Roo Betty Writes

  • Why OUR bracelets are important for your mental health.

    What jewellery means to Roo Betty

    Bracelets, they’ve been around for years.  Over 7000 years to be sort of precise.  We just love this concise history written by here   But what Ruth of Roo Betty loves doing the most is going to museums and having a actual in real life look at the history that is jewellery.  From the ancient Greeks to more modern Victorians, jewellery has been really important to many many people. And somewhat important to me, Ruth, throughout my life.

    So what is it that I love about bracelets and jewellery?  Well I’ve had a fascination with anything that sparkles since I was a young girl.  Magpieish in my nature I’m attracted to the shiny and glittery.  I’ve worn all the rings and all the bracelets for as long as I can remember, I’ve even had the broken ones melted down and made into bangles and new rings.  Kinda recycling but also embracing that they are part of my history and I don’t want to let them go. I have life bangles and life rings, that are part of ancestors and memories that I don’t wish to let go of.  They are dear to my heart and are memories of a moment in time.  I even did a project for Horsham Museum styling their Victorian Death Jewellery, which I absolutely loved doing.  The past holds pain, as well as fascination for me.

  • How Yoga will help your Mental Health?

    You may be wondering just this?, or perhaps you’ve heard all the sensationalised success stories of “how Yoga has changed my life”.  Yeah I know it all sounds a bit… know….REALLY?  As a Yoga teacher battling a mental health disorder and lifelong depressive illness I may just well be the right person to ask, if indeed Yoga will change your life because I’ve been there, done that ….and got the t-shirt to prove it. (if you taken a look at the Roo Betty store you will in fact already know that)

    So let’s start at the very beginning what makes me qualified to answer this question. Well...I’ve suffered from depression my whole life from my early teens to mid forties.  I’ve been on medication which at times has helped a bit.  I’ve chatted to health professionals and I’ve been diagnosed Bi Polar II. I’ve been suicidal and numb, I’ve cried for days and not wanted to leave my house, and I’ve painted on the smile and talked myself into leaving the front door.  I’ve coped and managed at work, whilst having a family and  I have a million and one coping strategies.  Sometimes they work and sometimes they don’t.  I’m now off my medication and surfing through life's highs and lows.  But how did I get to this point and how did yoga help?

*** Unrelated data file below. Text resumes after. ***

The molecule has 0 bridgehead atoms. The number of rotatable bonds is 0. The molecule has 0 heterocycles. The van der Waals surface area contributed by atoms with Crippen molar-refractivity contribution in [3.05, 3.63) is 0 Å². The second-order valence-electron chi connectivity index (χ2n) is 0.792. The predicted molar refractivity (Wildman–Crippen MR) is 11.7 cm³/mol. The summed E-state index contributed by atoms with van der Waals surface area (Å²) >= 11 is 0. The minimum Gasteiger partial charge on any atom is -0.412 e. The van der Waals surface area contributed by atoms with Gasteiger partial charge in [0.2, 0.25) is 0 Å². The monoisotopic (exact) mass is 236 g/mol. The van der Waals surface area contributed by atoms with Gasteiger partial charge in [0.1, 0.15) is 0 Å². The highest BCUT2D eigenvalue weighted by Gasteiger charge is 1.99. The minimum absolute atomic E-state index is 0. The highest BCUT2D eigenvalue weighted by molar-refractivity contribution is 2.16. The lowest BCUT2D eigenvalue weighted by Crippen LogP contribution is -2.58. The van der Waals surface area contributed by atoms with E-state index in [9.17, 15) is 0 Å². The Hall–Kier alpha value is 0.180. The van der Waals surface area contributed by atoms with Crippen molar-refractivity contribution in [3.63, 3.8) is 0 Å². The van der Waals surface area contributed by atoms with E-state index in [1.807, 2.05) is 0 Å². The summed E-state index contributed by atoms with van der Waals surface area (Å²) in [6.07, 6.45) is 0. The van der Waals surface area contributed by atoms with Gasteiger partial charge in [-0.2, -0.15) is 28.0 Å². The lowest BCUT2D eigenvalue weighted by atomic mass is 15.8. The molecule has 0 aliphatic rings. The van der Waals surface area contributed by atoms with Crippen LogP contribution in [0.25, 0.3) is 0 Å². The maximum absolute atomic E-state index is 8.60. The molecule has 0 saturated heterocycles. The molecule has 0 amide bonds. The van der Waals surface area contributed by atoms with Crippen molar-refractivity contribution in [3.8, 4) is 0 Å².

• Getting back out there. The return after Lockdown

    Are you ready?   It’s a question we’ve been asking ourselves over and over again the last few weeks.  In short I’m not too sure we are, but just like any new job, house, relationship you may always feel a little bit awkward in the beginning. The newness brings up lots of emotions like feeling, scared, worried and anxious or perhaps you’re just excited?  

    When we first went into lockdown way back in March 2019 things went a bit surreal, what about you? Can you remember that far back?  Anyway it all seemed manageable after all it’s just for a few weeks, few months at most.  Jeez how we wish that was the case, but anywho we’re where we are.  To be honest things didn’t get weird until the masks became mandatory ( I still wear one even though I am technically exempt - I wear one because I can't abide the stares or the questions from security guards - quite frankly it's none of your business but then I was never any good at confrontation.  The weirdness started the first time I wore one.  I momentarily blacked up, got very dizzy and had to steady myself by hanging onto a shop fitting.  Things didn’t improve for a long time and even now I still end up with asthma symptoms brought on by an anxiety attack.  For any of you unsure the symptoms here’s a handy list